Since the publication of this article, business lending facility types have changed, perks have improved, and interest rates have decreased, but essential credit evaluation criteria have not altered.

It may not be easy to secure your business loan application approval if any of these factors relate to your company’s circumstances.

“Why so tough?”

All SMEs confront the same problem: they can’t secure a business loan when they need it most. It is possible that banks will not tell you why they rejected your application. Here are a few things to think about.

1.Payable up capital (PUC) is too low in your company

If your business has a decent PUC, it suggests to financiers that your directors and shareholders are “with it for the long haul.” In this way, fraud risk is minimized, and directors are strongly motivated to maximize profits to repay the loan.

PUCs under $1 may indicate a lack of confidence on the part of the directors.

Investors prefer to co-share the risk with you rather than feel that they are financing your entire firm. PUC and documentation of retained earnings from earlier operation years are two ways to achieve this.

2. Recently, several lawsuits have been filed.

All legal actions are recorded in the ACRA records of both the director and the corporation. The company’s behavior’s ramifications vary depending on the type of lawsuit, but they are generally negative.

An institution using a company to recover funds is the worst possible record for a business. It decreases your trust in your ability to repay new loans.

However, most traffic actions have little impact unless there is an unpaid claim that could be worth thousands of dollars. Any judgment against (defendant) corporation could have a substantial effect on its financials.

Numerous financial institutions are unwilling to take on the risk of a potential bankruptcy for most business loans.

3. There are signs that your organization is in a “high-risk” industry.

I see. You’re not specifically in the marine or construction industries, then, right? Unfortunately, banks rely their exposure calculations on the SSIC code’s list of industries.

This means that if your business falls into this high-risk group, it is likely to be evaluated with other businesses in the same industry, i.e., Civil Engineering may not be in the construction industry per se, yet still considered part of the construction industry; therefore, assessed together.

4. Too many returned cheques

Cheques that bounce for various reasons, including inadequate amounts, are the ones we’re talking about here. Returns of more than one check a month within the last six months suggest that the company is likely experiencing cash flow problems and may not repay a new loan shortly.

Inadequate cash isn’t the only reason for this. Inferior bookkeeping methods within the organization are also to blame.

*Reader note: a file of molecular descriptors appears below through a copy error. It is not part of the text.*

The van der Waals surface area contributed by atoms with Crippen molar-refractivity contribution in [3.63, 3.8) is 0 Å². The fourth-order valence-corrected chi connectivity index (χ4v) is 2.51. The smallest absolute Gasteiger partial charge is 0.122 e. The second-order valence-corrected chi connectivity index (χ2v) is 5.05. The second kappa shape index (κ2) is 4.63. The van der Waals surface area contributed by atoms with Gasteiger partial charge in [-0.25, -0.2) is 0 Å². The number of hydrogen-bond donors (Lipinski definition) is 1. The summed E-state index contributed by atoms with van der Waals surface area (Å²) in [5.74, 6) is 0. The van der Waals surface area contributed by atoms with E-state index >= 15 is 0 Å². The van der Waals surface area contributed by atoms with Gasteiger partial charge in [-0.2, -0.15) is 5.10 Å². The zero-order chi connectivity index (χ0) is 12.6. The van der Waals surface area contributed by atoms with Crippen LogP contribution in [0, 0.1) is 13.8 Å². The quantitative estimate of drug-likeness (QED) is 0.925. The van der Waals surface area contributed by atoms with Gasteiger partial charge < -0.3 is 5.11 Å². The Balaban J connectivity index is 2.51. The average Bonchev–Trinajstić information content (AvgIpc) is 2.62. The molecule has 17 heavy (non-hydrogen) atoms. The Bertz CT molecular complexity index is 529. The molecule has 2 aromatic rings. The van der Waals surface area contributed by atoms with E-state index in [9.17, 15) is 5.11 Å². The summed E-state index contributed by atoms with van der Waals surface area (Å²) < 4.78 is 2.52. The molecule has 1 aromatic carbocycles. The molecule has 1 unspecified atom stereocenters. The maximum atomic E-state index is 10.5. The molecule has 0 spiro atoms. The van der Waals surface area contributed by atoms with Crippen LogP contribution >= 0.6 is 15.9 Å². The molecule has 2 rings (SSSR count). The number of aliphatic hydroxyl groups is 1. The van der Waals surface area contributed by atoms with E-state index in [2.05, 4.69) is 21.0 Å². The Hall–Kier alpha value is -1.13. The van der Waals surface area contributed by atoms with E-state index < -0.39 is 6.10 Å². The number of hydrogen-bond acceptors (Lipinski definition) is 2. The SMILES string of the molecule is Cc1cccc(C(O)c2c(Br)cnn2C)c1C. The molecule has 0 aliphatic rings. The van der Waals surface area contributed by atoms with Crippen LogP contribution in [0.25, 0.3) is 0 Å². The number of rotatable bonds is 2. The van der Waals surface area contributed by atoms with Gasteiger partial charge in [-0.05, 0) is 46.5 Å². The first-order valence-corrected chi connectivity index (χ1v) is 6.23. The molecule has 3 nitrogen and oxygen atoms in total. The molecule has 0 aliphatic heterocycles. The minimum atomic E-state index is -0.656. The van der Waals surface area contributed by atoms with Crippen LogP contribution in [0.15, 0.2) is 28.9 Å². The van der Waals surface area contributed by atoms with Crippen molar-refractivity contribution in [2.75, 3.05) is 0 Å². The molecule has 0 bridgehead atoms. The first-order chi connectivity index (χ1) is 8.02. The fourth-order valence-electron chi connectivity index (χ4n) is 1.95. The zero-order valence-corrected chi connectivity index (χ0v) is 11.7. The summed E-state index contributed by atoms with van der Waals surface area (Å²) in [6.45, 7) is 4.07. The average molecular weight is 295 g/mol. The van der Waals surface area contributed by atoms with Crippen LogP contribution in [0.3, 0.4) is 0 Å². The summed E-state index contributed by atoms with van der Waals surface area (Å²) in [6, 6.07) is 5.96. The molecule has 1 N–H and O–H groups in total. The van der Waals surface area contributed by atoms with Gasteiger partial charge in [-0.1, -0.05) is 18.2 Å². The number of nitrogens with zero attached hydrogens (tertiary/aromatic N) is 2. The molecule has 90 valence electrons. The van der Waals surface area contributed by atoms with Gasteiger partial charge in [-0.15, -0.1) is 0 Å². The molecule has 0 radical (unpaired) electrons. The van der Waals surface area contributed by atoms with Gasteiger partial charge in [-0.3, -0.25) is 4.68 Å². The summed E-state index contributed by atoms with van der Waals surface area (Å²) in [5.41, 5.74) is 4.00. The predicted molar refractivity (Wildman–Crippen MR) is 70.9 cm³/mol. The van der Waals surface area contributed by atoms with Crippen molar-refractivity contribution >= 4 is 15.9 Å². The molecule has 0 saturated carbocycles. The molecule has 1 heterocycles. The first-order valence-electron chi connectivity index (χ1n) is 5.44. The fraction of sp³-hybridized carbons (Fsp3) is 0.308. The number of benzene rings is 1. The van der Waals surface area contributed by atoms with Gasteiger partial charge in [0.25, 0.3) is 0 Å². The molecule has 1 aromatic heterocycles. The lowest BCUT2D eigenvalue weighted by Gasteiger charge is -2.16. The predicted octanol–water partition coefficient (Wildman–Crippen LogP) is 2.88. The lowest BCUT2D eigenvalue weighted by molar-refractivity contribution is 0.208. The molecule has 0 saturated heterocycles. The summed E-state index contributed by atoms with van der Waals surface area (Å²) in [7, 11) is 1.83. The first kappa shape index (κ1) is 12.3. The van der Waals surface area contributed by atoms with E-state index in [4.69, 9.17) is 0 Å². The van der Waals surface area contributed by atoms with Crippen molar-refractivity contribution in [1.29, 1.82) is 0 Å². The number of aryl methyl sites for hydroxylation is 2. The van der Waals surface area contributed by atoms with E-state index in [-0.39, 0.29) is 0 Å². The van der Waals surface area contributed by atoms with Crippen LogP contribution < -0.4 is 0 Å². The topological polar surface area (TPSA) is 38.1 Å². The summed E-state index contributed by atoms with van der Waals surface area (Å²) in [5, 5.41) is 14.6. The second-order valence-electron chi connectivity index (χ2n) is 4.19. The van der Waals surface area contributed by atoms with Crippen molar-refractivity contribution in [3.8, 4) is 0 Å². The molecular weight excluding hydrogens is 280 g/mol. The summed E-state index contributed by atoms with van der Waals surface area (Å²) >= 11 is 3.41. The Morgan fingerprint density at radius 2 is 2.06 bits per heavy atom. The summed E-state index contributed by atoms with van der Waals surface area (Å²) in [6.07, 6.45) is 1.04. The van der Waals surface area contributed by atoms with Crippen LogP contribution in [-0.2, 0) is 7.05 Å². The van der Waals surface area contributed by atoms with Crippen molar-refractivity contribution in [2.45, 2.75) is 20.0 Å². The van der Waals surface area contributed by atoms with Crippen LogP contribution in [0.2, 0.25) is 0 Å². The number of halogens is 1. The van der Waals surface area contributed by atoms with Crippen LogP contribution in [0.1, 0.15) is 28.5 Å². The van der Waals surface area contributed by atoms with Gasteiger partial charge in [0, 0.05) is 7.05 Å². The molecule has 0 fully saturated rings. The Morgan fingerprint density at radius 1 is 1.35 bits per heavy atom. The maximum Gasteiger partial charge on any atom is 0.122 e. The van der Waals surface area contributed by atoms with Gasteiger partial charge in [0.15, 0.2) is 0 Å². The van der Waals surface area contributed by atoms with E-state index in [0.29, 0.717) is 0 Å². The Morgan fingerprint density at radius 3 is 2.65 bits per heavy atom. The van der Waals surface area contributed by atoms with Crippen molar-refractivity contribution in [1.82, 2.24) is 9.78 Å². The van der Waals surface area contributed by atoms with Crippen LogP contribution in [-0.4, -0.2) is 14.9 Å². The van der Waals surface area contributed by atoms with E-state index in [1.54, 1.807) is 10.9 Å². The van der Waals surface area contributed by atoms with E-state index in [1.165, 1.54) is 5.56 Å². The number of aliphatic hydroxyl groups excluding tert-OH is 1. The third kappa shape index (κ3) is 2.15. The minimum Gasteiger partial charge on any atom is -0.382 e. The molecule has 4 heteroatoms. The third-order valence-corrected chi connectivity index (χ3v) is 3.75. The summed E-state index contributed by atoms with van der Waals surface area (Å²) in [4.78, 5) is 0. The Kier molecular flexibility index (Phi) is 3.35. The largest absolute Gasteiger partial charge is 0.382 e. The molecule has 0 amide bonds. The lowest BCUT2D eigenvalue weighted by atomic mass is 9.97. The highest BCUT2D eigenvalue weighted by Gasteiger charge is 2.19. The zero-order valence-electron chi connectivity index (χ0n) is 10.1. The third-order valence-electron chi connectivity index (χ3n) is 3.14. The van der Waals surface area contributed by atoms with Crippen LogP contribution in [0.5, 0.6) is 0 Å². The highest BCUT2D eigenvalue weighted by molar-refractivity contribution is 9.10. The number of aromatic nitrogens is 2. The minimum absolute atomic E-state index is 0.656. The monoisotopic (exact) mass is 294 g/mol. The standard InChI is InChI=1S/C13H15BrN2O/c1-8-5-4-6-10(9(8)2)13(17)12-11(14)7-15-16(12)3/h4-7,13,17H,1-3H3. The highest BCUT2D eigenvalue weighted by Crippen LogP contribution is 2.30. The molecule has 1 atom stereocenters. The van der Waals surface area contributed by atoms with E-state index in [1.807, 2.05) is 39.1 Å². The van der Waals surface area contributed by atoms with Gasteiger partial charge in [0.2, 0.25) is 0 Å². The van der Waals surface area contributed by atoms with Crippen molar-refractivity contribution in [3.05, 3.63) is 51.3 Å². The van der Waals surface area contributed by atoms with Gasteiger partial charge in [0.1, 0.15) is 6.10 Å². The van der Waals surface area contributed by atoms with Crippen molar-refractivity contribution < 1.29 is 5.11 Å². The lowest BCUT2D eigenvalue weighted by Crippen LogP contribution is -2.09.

Uncertainty about a customer’s repayment capabilities makes financial organizations reluctant to provide loans. As a rule, they prefer to fund the company’s standard operating or expansion needs rather than use it as a bridge or tide it over during difficult times.

5.Debt-Servicing Coverage (DSC) Ratio is too low

Calculated annually, the DSC ratio tells us how much profit a corporation makes compared to its loan repayment commitments. Having a higher DSC means that a firm is more likely to be in a position to repay its loans with earnings, increasing your chances of obtaining financing.

For example, Due to existing loans, your current DSC is 1.5 times higher than average. This means that if this new loan request is approved, your DSC ratio will drop to 0.80x, indicating that your annual profits are no longer sufficient to cover the full repayment of the debt.

6. You’ve got bad credit.

Lenders may turn down unsuccessful businesses if their credit reports show missing payments and reckless borrowing—or no borrowing history at all. Most traditional lenders usually require credit scores of 620 or above. With a less-than-stellar credit history, you may be in for some rejection.

The good news is that you may begin restoring your credit right away.

7. Your business has no credit history.

Contrary to commercial credit, which is more challenging to develop, many people begin building their personal credit records long before they consider starting a business. However, traditional lenders may require an excellent corporate credit score before approving your loan application, even if your personal credit score is perfect.

Start building business credit by following these steps. Separating your personal and business finances is the first and most crucial step. Your business’s credit will improve if you open a business checking account, formalize its legal structure (S Corp, LLC, etc.), and obtain a business credit card.


Formula below.

DSC Ratio = Net Operating Income / Debt Service

Net Operating Income = Net Income + Amortization and Depreciation + Interest Expense + Other Non-cash Items

Debt Service = Principal Repayment + Interest Payments + Lease Payments

Published On: September 28th, 2021 / Categories: Uncategorized /